Mary Poppins Returns REVIEW | Cineworld Super Screen & Novelty items

Hello everyone and welcome back to my blog! Blogmas is now officially over, but as you guys may remember from last year, I prefer to blog every day up until the New Year instead of just blogging up until Christmas Day.

So two days before Christmas, my Mom and I went to see Mary Poppins Returns, and I wanted to do a spoiler-free review of it for you guys.

So, as always, by ‘spoiler free’ I mean that anything I mention with regards to the plot or casting is only what has been seen in the trailers, and therefore isn’t spoiling the film itself. If you haven’t seen the trailer, here it is.

First of all, Mary Poppins Returns – and I shouldn’t have to state this as the title already does so – is a sequel, not a remake. There’s been much confusion, and a lot of people complaining about the film. I don’t see where it comes from, the title literally states that she’s coming back, so how can people think this is a remake? But anyway, enough about that.

The trailers have all had me in tears, because I loved them so much. Mary Poppins is a beautiful movie, and I’m so glad to be immersed in the stories once more. Mary comes back when she gets caught on a kite, and tells a grown-up Jane and Michael that she’s returned to take care of the Banks children. I love this little scene in the trailer, and all I’ll say is it’s longer and even better in the film itself.

The film is set in Depression-era London, 25 years after the events of Mary Poppins. The Banks are going through a tough time, as Michael has recently lost his wife – the children’s mother – and Jane is trying to help him through. They are about to lose their family home, the home they grew up in, and the film centres around that. It’s a very sad plot line, but it’s realistic and honestly, I think children need films like this.

The music is fantastic. I had heard mixed reviews about the score, but with Richard M. Sherman working on the film – he is credited as musical consultant – you come to expect great music. My favourite songs were The Place Where Lost Things Go – I cried at both the original and the reprisal – and A Cover Is Not The Book. The music is just as iconic as the original soundtrack, and their are little nods to the Sherman Brother’s music in there too.

The film, and certainly Blunt’s portrayal of Mary Poppins, are much more like P L Travers’ books than the original film. Don’t get me wrong, I loved Mary Poppins, but I’ve read a couple of the books, and I found Mary Poppins to be much harsher, and the tales to be much darker, than Andrews’ portrayal and the original film. That is not a bad thing, but I think P L Travers might have enjoyed this film. Or at least hated it less? If you’ve seen Saving Mr Banks, you’ll know what I mean.

I truly loved this film, me and my Mom came out crying, and when you read this, we should be going to see it again tomorrow with my Dad. It’s an excellent musical, it’s classic Disney – there’s even credits at the beginning! – and I think Walt would have loved it. I wish there was some way he could tell us whether he liked it or not. I think the song The Place Where Lost Things Go would have been his favourite, as we know his favourite from the original was Feed The Birds.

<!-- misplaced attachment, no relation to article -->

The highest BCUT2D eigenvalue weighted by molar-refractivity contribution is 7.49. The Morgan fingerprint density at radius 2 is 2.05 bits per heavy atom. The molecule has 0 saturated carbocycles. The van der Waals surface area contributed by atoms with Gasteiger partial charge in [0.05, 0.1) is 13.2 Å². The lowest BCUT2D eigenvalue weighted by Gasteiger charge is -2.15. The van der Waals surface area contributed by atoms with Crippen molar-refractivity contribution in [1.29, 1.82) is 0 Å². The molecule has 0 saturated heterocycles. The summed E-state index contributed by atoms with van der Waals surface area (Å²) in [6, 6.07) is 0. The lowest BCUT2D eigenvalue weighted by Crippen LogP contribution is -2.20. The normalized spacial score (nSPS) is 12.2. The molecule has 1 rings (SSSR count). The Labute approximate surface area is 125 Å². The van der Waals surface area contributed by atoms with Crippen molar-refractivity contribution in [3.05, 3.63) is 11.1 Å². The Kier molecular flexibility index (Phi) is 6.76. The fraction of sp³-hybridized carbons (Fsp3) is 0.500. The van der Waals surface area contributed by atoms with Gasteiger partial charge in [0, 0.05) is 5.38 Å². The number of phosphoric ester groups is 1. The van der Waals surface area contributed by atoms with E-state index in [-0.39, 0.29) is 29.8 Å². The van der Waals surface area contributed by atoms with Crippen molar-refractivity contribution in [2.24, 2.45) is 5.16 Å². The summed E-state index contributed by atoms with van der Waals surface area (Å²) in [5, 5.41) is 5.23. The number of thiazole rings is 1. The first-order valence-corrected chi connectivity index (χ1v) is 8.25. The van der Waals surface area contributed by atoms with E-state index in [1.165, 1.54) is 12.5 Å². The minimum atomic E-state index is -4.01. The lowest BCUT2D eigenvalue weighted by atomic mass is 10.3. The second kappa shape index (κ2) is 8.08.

There are a lot of nods to the original, and the books, in this film. Yet, it is a film in it’s own right. If you’d never seen the original – and really, why haven’t you? – you wouldn’t need to see it to understand this film. It’s an instant classic, and I implore you all to see it.

There is no sign of Julie Andrews, as she didn’t want to outshine Emily Blunt, which I think was wonderful of her. I don’t think it would have hurt to show her in Emily’s reflection at some point, but it wasn’t necessary. We do get Dick Van Dyke, playing the son of the other role he had in the original. I think this shows that Julie was right not to be in the film, as he did steal this scene from Mary Poppins, but it was wonderful to see him nonetheless.

The casting was amazing, I loved everyone in it. The bad guy wasn’t who I thought it would be from the trailer, which came as a shock to me and I actually gasped in the cinema! There is one cameo that wasn’t advertised, and I won’t spoil it. Just look for someone asking for directions.

So that was my little review of the film! As mentioned in the title of this blog post, we decided to opt for Super Screen with Cineworld for this viewing. It’s a little bit more expensive, but we’re not sure it was worth it. The seats are more comfortable, and the screen is bigger – but I feel that modern cinemas have a pretty decent screen and seats anyway. It was a nice experience, but I’m not sure we would do it again.

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We also bought some of the novelty items, which I don’t always go for, but on this occasion I had to! The popcorn bucket came in handy to share popcorn with my Mom, as she had the bag and I had the bucket, and the cup is for my Mom. The bucket was £7, the cup was £6, and we got another cup for £3. If you’re going to buy these, please bear in mind that your popcorn and drinks must be bought on top of these purchases.